One question that pops up in everyone’s heads when standing on a crowded MTA subway car during winter is: “Why does everyone wear Canada Goose?” Like The North Face, it’s literally impossible to go a single day in New York without seeing that red, white, and blue circle patch in the field. The brand’s most popular model, the Expedition Parka, was originally designed to be worn by scientists in Antarctica for temperatures of -22°F and below. In New York, it’s the go-to outfit on a 40°F day for Yuppies who live on the Upper East and Upper West Side of Manhattan. How did these jackets become so popular in major cities that never really get that cold? Starting in 2010, Canada Goose began sending their jackets to Hollywood celebrities and the brand continuously sponsors major film festivals like Sundance.
It’s difficult to ascertain if Canada Goose wearers are actually looking for superior warmth or just spending upwards of $1,000 for a jacket with an eye-catching logo. Seeing how many fake Canada Goose patches are sold on eBay, and the knockoff “Canada Weather Gear” coats commonly spotted in New York, it’s clear that a large part of Canada Goose’s popularity revolves around its eye-catching logo. It’s always difficult to hear someone explain why they needed to buy a Canada Goose. They always swear it’s about “the quality’ and don’t even know what fill power their coat is.
So are these jackets valid? I’m not going to hold you, the only Canada Goose I ever fucked with is that Lil Uzi song and that oversized Vetements collaboration. At the end of the day, rocking a Canada Goose in New York comes down to just flexin how much bread you’re able to drop on a coat.
The Lo Goose
The Lo Lifes and Lo Heads of New York City won’t settle for anything else. Every year, on a winter night in January, hundreds of Polo Ralph Lauren fanatics converge in Times Square to celebrate “Lo Goose On The Deuce”—an unofficial holiday specifically focused on highlighting the best in Polo Ralph Lauren down jackets. Polo collectors from around the world come to 42nd Street to flex the rarest Lo Gooses that range from Polo’s golden era in the ‘90s to freshly released pieces found in stores today. Although a Lo Goose isn’t for everyone, if you ever wanted to fully understand what rocking a Lo Goose meant to Raekwon as a young youth, just visit Times Square for 15 minutes when this event is popping off.
As explained in Complex’s Ralph Lauren documentary Horse Power, “The Deuce '' were stomping grounds for the shoplifting Lo Lifes before Mayor Rudy Giulani turned 42nd Street into a watered down version of Disneyland. “We used to meet up there to show off what we had and what we caught.” one Lo Life named Rudy-Lo told Complex. In 2020, you won’t see any Lo Lifes robbing Lo Gooses off people’s backs. But you will see their undying love for these jackets at events like “Lo Goose On The Deuce.” Because of that event, New York City is probably the only place in the world where you can see a mob of people wearing rare Polo grails, like the Ghost Skier and Ski ‘92 jackets, in mint condition on the streets.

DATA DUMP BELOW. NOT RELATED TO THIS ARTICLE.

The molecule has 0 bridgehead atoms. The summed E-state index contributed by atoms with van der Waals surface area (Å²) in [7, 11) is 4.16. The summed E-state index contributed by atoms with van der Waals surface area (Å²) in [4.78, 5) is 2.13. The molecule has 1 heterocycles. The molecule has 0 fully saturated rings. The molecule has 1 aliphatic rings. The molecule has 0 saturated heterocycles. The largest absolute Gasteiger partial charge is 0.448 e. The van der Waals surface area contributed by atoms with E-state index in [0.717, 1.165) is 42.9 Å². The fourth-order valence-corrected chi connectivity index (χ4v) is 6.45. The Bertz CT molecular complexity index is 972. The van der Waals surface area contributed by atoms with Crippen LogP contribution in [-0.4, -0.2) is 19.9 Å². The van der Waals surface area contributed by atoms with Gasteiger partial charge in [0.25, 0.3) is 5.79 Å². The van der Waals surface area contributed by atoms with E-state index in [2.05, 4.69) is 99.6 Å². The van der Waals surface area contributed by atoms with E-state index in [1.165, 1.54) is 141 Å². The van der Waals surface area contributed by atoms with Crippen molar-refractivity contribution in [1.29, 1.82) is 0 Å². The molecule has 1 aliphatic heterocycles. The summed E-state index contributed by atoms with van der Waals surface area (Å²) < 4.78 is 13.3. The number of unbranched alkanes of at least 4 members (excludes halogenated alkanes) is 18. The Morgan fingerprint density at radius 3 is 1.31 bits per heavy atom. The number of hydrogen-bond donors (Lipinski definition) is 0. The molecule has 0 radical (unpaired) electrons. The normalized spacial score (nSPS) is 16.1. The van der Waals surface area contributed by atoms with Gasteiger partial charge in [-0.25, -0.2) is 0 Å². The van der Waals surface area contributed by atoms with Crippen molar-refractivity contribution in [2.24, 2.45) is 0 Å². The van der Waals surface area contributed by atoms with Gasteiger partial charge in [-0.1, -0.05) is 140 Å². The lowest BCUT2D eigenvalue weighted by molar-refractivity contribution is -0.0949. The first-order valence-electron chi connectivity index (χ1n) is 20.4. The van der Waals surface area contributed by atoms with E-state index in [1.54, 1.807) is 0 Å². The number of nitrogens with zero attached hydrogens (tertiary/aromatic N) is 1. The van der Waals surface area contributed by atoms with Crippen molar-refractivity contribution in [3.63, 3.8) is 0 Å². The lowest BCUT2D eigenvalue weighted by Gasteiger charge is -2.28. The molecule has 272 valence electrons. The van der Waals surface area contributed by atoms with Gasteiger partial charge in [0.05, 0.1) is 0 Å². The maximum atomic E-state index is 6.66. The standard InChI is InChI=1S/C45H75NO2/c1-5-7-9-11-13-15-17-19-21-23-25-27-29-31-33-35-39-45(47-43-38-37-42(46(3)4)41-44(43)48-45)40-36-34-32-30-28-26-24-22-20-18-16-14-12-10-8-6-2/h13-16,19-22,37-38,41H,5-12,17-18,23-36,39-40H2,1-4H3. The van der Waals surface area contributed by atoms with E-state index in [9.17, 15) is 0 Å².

While bedazzled Pelle Pelles made New Yorkers look like Liberace, in the ‘90s, Avirex leathers made them look like World War II pilots who landed their planes in the Queensbridge projects. Surprisingly, Avirex was launched in 1975 by a Long Islander named Jeff Clyman, a pilot who flew warbirds as a hobby and loved the look of vintage aviator jackets. Despite having a large collection, Clyman realized he couldn’t survive off reselling vintage flight jackets because they were so scarce. So Clyman began remaking them. The brand became so respected for recreating aviator jackets that the U.S. Air Force even tapped the brand to make jackets for their pilots. In the ‘80s, Avirex received a huge boost in popularity when Tom Cruise wore it in his 1986 blockbuster film Top Gun. Subsequently, Avirex opened its first retail store on Broadway in SoHo, Manhattan, which was located just a couple blocks away from Hot 97’s offices. So, New York rappers stopped by the store and picked up Avirex pieces.